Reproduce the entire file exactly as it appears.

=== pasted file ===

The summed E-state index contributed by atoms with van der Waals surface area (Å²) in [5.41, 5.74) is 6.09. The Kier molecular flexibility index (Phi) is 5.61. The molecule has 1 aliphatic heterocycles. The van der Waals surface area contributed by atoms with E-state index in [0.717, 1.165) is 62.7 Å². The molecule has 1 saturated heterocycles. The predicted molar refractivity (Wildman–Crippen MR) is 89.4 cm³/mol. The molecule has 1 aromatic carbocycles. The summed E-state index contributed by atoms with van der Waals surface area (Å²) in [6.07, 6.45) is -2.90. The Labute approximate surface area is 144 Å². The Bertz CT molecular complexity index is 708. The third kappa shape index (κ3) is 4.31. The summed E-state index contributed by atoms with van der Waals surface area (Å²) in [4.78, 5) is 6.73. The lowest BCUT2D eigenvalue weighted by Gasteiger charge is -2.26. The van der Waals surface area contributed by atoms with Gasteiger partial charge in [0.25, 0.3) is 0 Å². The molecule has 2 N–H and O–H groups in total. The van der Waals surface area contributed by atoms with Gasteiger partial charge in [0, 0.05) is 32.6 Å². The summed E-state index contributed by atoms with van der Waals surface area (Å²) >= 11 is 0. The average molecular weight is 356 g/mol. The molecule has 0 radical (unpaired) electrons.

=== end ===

The summed E-state index contributed by atoms with van der Waals surface area (Å²) in [5.41, 5.74) is 6.09. The Kier molecular flexibility index (Phi) is 5.61. The molecule has 1 aliphatic heterocycles. The van der Waals surface area contributed by atoms with E-state index in [0.717, 1.165) is 62.7 Å². The molecule has 1 saturated heterocycles. The predicted molar refractivity (Wildman–Crippen MR) is 89.4 cm³/mol. The molecule has 1 aromatic carbocycles. The summed E-state index contributed by atoms with van der Waals surface area (Å²) in [6.07, 6.45) is -2.90. The Labute approximate surface area is 144 Å². The Bertz CT molecular complexity index is 708. The third kappa shape index (κ3) is 4.31. The summed E-state index contributed by atoms with van der Waals surface area (Å²) in [4.78, 5) is 6.73. The lowest BCUT2D eigenvalue weighted by Gasteiger charge is -2.26. The van der Waals surface area contributed by atoms with Gasteiger partial charge in [0.25, 0.3) is 0 Å². The molecule has 2 N–H and O–H groups in total. The van der Waals surface area contributed by atoms with Gasteiger partial charge in [0, 0.05) is 32.6 Å². The summed E-state index contributed by atoms with van der Waals surface area (Å²) >= 11 is 0. The average molecular weight is 356 g/mol. The molecule has 0 radical (unpaired) electrons.